How can the negative impact of intimate partner violence (IPV) on child health be minimized? IPV often continues in families despite social or legal interventions to stop the violence. Children therefore remain vulnerable to adverse health outcomes. This suggests that, to protect children's health, we must shape IPV interventions to reduce risks and to increase protective factors even if IPV continues. This requires a theoretically-guided, empirically-based understanding of the mechanisms by which IPV adversely influences child health, with a focus on the mediating influences. The goal of the proposed research is to gain such an understanding. The overarching framework guiding this research is that IPV leads to poor child health indirectly through its influence on maternal emotional health and parenting, which in turn affect child outcomes. Two related considerations include that patterns (based on variables such as severity, frequency and directionality) of IPV exist and that these patterns likely affect children differently. This proposal outlines two studies. The first is a cohort study of children followed from birth to middle childhood in which advanced analytical methods including structural equation modeling will be used to:
Aim 1 : Define the latent construct of IPV, assessing typologies of IPV and identifying patterns of IPV over time;
Aim 2 : Determine the relationship between these IPV constructs and children's health and health care use;
Aim 3 : Assess the role of maternal emotional health and parenting as mediators of the relationship between IPV and child health. A second qualitative study involving semi-structured interviews with abused women with young children will:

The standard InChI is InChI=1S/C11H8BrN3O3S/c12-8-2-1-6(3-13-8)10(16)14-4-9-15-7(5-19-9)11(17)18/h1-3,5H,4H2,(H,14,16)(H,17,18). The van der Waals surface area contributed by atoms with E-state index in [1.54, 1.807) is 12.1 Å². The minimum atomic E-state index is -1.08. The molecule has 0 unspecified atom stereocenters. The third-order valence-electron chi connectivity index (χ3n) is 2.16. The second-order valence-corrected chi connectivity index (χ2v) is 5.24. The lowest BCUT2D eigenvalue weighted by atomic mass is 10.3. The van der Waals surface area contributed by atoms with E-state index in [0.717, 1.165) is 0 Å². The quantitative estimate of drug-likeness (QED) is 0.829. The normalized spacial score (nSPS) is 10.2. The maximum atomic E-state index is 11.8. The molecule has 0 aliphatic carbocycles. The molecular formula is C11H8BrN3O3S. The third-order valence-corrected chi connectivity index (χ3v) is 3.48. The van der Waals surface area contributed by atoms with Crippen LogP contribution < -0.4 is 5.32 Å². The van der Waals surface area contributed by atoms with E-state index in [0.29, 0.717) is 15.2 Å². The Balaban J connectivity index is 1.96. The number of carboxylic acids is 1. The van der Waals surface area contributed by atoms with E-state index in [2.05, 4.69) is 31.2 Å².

Aim 4 : Characterize abused women's perceptions of the relationship among IPV, their emotional health, their parenting and their child's health.
These aims fit with NICHD's mission of "all children achieving their potential for healthy and productive lives." The proposed career development program for this candidate, a pediatrician with a degree in epidemiology, focuses on: 1) understanding the etiology and epidemiology of IPV;2) obtaining a theoretical understanding of the impact of family conflict on children's health;3) learning higher level data analysis methods;and 4) acquiring qualitative research skills. The candidate's long-term career goal is to lead multidisciplinary efforts to facilitate the healthy development of children exposed to IPV. Upon completion of this award, she will submit an R01 application for a longitudinal cohort study collecting primary data on the health of a local cohort of children with and without IPV exposure. From a public health perspective, childhood is a critical time period in establishing an individual's lifetime health trajectory;IPV has the potential to significantly compromise children's health. A better understanding of the IPV-child health relationship will facilitate the design of effective, targeted interventions.

National Institute of Health (NIH)
Eunice Kennedy Shriver National Institute of Child Health & Human Development (NICHD)
Mentored Patient-Oriented Research Career Development Award (K23)
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Special Emphasis Panel (ZHD1-DSR-M (HB))
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Maholmes, Valerie
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Johns Hopkins University
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Bair-Merritt, Megan H; Crowne, Sarah Shea; Thompson, Darcy A et al. (2010) Why do women use intimate partner violence? A systematic review of women's motivations. Trauma Violence Abuse 11:178-89
Bair-Merritt, Megan H; Jennings, Jacky M; Chen, Rusan et al. (2010) Reducing maternal intimate partner violence after the birth of a child: a randomized controlled trial of the Hawaii Healthy Start Home Visitation Program. Arch Pediatr Adolesc Med 164:16-23
Bair-Merritt, Megan H (2010) Intimate partner violence. Pediatr Rev 31:145-50; quiz 150
Rabin, Rebecca F; Jennings, Jacky M; Campbell, Jacquelyn C et al. (2009) Intimate partner violence screening tools: a systematic review. Am J Prev Med 36:439-445.e4